Sunday, June 4, 2017

Early Summer Garden Chores

Ok it's way too hot for June, but luckily our nights still cool down. My chore lists are based on what I am doing or what needs to be done this time of year.  The more experienced you become at gardening the less overwhelming these chores seem. My goal as a gardener is to eat year round out of my  gardens so I probably have more "chores" than most backyard gardeners.  

Flowers are important to the gardener because they provide nectar for native pollinators and beneficial insects.

Shade loving plant have the right idea with the summer heat.

General Chores:
  •  Be sure to check your water systems and make sure your crops are receiving even moisture
  • Water stress causes misshapen, bitter, and small fruits
  • Start thinking about your fall and winter garden and check on what seeds you need.
An orchard ladder is a great investment.  It's stable, lightweight, and easy to get into the center for the tree for pruning, picking, and thinning.

Climbing the cherry tree.

In the Orchard:
  • Apples and peaches are sizing up so be sure the trees have adequate moisture
  • Continue with the summer spray schedule of Neem Oil, Spinosad, fish emulsion, and kelp every 10-14 days. Kaolin clay is also recommended.  This will control colding moth and aphids along with other pests.
  • If you have not thinned your fruit do so before the heavy loads break branches.  Also if you don't thin you will set a poor crop next year.  The buds for next year are developing along with this year's fruit.

In the Garden:
 Beautiful companion planting combo of 
cauliflower, onions, and celery.

Cool Season Crops:

  • Be sure to check daily and harvest cool season crops.  You should be harvesting broccoli, cauliflower, peas, and lettuce.
  • I put a shade over my lettuce to extend the harvest
  • You can plan on leaving some peas on the vine to save as seed.  Your peas must be open pollinated or heirlooms to do this.
  • Some lettuce will go to seed and it is fairly easy to save seed from lettuce
  • Biennials such as rutabagas, carrots, collards etc should have seeds set and be close to harvesting
A beautiful purple cauliflower Grafetti.

Cheddar cauliflower starting to form.

  • Cauliflower does best if the inner leaves are clothes pinned shut around the developing head.  Be sure to check frequently so the head does not begin to open. You want to harvest both cauliflower and broccoli when the buds are tight.
This is a conical shaped cabbage that is early and good for areas with hot summers are hard on the late cabbages.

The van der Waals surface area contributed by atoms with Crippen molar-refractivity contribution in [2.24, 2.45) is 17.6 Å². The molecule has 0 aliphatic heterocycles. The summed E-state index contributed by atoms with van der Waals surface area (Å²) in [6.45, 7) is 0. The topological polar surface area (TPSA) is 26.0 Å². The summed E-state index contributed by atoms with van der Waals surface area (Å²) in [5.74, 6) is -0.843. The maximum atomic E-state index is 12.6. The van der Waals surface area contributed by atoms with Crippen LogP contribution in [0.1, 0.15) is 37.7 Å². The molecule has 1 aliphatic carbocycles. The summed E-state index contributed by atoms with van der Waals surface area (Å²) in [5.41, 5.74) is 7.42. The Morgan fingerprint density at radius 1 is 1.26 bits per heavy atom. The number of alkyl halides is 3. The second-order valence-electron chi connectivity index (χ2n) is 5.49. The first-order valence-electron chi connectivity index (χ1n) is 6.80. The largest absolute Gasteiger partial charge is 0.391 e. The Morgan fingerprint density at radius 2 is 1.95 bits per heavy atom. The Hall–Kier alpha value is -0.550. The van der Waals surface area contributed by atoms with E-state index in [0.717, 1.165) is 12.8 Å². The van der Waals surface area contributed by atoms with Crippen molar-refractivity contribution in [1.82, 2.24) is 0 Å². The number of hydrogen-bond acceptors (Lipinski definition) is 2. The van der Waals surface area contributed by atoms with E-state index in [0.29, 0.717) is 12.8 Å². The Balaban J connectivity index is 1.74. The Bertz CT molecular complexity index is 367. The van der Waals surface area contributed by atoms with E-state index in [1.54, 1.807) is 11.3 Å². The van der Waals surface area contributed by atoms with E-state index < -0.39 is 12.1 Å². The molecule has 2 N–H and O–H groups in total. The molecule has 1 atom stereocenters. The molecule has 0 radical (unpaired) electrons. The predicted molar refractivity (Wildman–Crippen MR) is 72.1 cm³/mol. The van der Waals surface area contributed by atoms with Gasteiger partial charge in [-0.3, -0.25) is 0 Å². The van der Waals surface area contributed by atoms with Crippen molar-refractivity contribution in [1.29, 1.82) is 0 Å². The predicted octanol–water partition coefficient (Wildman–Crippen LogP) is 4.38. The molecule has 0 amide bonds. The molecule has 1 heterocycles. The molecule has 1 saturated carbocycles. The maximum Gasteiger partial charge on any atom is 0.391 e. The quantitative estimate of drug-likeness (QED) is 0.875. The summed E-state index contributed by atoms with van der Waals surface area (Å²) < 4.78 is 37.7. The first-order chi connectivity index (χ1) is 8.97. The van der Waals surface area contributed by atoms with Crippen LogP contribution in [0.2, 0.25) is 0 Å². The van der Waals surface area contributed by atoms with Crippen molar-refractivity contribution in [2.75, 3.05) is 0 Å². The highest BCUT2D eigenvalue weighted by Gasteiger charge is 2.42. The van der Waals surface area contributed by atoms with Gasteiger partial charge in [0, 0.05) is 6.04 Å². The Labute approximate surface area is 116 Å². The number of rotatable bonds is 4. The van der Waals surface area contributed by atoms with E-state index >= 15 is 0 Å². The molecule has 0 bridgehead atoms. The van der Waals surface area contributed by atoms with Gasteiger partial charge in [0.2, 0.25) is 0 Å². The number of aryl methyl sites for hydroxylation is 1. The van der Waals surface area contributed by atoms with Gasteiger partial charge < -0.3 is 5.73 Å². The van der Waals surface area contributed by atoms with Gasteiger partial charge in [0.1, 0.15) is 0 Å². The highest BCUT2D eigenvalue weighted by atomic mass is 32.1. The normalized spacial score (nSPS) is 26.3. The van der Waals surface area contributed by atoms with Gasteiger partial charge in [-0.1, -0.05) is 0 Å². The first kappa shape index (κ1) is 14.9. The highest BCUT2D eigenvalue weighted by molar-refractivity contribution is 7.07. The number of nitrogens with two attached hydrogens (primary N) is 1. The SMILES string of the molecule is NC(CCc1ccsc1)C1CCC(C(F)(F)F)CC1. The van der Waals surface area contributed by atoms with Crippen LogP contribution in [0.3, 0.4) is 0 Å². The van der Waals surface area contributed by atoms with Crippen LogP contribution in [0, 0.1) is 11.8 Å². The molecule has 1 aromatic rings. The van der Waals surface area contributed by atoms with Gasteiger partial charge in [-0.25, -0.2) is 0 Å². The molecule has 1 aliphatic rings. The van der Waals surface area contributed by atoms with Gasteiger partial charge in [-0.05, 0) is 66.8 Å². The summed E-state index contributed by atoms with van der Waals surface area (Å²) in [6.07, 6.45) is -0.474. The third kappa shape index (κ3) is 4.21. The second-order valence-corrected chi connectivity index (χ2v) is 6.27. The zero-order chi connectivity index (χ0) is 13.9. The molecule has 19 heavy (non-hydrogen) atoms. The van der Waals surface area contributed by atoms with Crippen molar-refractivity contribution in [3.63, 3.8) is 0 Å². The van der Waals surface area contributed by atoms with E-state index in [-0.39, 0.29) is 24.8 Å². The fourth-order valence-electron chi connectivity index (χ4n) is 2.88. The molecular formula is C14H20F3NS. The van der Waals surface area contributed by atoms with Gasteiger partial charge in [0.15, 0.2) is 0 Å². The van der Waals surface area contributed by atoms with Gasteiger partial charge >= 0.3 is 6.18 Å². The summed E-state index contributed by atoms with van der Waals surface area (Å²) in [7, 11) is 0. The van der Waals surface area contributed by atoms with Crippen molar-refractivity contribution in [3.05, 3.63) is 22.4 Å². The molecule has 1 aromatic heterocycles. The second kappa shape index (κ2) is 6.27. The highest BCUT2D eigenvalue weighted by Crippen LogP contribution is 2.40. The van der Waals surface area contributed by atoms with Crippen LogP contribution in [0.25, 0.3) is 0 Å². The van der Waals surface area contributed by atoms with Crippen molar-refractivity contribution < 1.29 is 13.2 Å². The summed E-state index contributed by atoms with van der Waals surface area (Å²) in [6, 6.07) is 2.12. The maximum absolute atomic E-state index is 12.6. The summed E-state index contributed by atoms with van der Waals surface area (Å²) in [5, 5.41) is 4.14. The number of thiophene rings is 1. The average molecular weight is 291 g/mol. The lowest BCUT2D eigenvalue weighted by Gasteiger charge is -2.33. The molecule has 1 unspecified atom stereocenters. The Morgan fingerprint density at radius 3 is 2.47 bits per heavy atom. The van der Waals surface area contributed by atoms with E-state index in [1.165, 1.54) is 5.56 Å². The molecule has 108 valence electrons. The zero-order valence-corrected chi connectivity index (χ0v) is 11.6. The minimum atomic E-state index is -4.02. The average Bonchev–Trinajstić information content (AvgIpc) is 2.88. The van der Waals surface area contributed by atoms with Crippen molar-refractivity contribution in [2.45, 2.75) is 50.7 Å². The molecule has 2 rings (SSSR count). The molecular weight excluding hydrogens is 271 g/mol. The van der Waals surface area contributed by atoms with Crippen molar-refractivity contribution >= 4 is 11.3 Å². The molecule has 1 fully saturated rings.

• Harvest early cabbages
  • Harvest outer leaves of chard and kale
  • Celery is also close to harvest time.
  • Continue to harvest side shoots of broccoli
I like Waltham and Premium Crop varieties.

  • Sow a last planting of beets and carrots
  • You may be close to harvesting carrots and beets depending on when you planted
  • Remove scapes from garlic.  The are the flower or garlic.  You want to cut them off so the energy is focused on developing the cloves.

Warm Season Crops

  • When sweet corn is knee high fertilize with fish emulsion
  • Stake tomatoes up
  • Cut lower leaves from plant up to first flowering.  This helps with disease control
  • Remove any plants infected with curly top.  It is caused by a virus and there is no cure
  • Until peppers mature in size pick off the flowers so you have a stronger plant to support fruiting
  • Squash bugs are here!  Check for eggs and pull off the leaf or squish the eggs. Squash any squash bugs you see.  Continue with the preventative spray routine:  Neem oil, fish emulsion, and kaolin clay.  Add pyretrin if you see squash bugs.

  • Continue to harvest oregano, basil, lemon balm, parsley, thyme, mints, and cilantro
  • Lavender is starting to bloom so prepare to dry some lavender
  • If you enjoy raspberry leaf tea, harvest and dry leaves from primocanes (first year canes)
The seed from cilantro is coriander.

Yarrow is a beautiful flowering herb with medicinal benefits.

You can enjoy continual harvests of berries.  Some berries can be planted in a landscape setting. Below I list berries from earliest to latest harvest dates.
Nanking cherries make a delicious jelly and syrup.

Nanking Cherries while not a berry are a small cherry that makes a fantastic jelly and syrup.  It can be pruned to be a small tree or shrub. 
Gooseberries can be green or pink.  They are very thorny and have a tail that must be removed before preparing.

Next are gooseberries, and black currants.  They need to be checked and picked daily because they do not all ripen at once.  I freeze them as I harvest them until I have enough to process them.

Black currants can be used in jams, jellies, syrups, and for medicinal purposes.

Jostaberries will be ready some time in July along with Pink currants. Both make a great jelly. 

Raspberries are ripening now so pick daily and keep plants watered well during fruiting
I prefer the erect varieties.  They seem to be much more productive than trailing varieties.

Blackberries are starting to develop fruit and also need to be watered well.  You can give berries a drink of fish emulsion during fruit development if you have time.

 It seems like the season is passing so quickly.  Enjoy the fruits of your labor, and remember you always reap what you sow in gardening and life.

Bolting lettuce.  Saving seeds from lettuce is fairly easy.

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